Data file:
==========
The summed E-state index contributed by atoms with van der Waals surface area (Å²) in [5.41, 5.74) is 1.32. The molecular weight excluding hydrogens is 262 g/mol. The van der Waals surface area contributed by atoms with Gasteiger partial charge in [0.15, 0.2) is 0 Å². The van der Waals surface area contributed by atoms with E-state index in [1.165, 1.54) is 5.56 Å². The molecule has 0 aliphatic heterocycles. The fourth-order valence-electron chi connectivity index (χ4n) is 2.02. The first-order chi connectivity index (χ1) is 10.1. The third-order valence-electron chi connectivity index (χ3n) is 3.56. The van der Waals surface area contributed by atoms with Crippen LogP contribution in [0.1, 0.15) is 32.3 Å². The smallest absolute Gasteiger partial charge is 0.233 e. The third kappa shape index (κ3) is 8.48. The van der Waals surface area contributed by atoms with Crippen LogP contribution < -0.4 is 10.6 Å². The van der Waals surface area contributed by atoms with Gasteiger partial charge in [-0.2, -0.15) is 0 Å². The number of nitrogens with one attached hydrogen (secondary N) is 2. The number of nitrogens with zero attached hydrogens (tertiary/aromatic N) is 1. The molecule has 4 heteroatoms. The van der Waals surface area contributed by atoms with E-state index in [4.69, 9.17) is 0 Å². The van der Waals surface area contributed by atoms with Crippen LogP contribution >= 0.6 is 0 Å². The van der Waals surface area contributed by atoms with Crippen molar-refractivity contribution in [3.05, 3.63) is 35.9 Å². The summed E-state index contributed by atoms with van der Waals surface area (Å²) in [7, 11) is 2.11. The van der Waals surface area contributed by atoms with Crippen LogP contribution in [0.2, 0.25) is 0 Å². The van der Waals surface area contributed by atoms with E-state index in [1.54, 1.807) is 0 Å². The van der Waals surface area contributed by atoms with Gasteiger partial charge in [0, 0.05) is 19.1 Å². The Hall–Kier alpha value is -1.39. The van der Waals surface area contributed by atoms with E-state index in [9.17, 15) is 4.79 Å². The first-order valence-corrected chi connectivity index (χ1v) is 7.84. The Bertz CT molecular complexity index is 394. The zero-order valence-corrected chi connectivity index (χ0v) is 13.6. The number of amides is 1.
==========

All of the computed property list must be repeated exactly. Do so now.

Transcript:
The summed E-state index contributed by atoms with van der Waals surface area (Å²) in [5.41, 5.74) is 1.32. The molecular weight excluding hydrogens is 262 g/mol. The van der Waals surface area contributed by atoms with Gasteiger partial charge in [0.15, 0.2) is 0 Å². The van der Waals surface area contributed by atoms with E-state index in [1.165, 1.54) is 5.56 Å². The molecule has 0 aliphatic heterocycles. The fourth-order valence-electron chi connectivity index (χ4n) is 2.02. The first-order chi connectivity index (χ1) is 10.1. The third-order valence-electron chi connectivity index (χ3n) is 3.56. The van der Waals surface area contributed by atoms with Crippen LogP contribution in [0.1, 0.15) is 32.3 Å². The smallest absolute Gasteiger partial charge is 0.233 e. The third kappa shape index (κ3) is 8.48. The van der Waals surface area contributed by atoms with Crippen LogP contribution < -0.4 is 10.6 Å². The van der Waals surface area contributed by atoms with Gasteiger partial charge in [-0.2, -0.15) is 0 Å². The number of nitrogens with one attached hydrogen (secondary N) is 2. The number of nitrogens with zero attached hydrogens (tertiary/aromatic N) is 1. The molecule has 4 heteroatoms. The van der Waals surface area contributed by atoms with E-state index in [4.69, 9.17) is 0 Å². The van der Waals surface area contributed by atoms with Crippen LogP contribution >= 0.6 is 0 Å². The van der Waals surface area contributed by atoms with Crippen molar-refractivity contribution in [3.05, 3.63) is 35.9 Å². The summed E-state index contributed by atoms with van der Waals surface area (Å²) in [7, 11) is 2.11. The van der Waals surface area contributed by atoms with Crippen LogP contribution in [0.2, 0.25) is 0 Å². The van der Waals surface area contributed by atoms with E-state index in [1.54, 1.807) is 0 Å². The van der Waals surface area contributed by atoms with Gasteiger partial charge in [0, 0.05) is 19.1 Å². The Hall–Kier alpha value is -1.39. The van der Waals surface area contributed by atoms with E-state index in [9.17, 15) is 4.79 Å². The first-order valence-corrected chi connectivity index (χ1v) is 7.84. The Bertz CT molecular complexity index is 394. The zero-order valence-corrected chi connectivity index (χ0v) is 13.6. The number of amides is 1.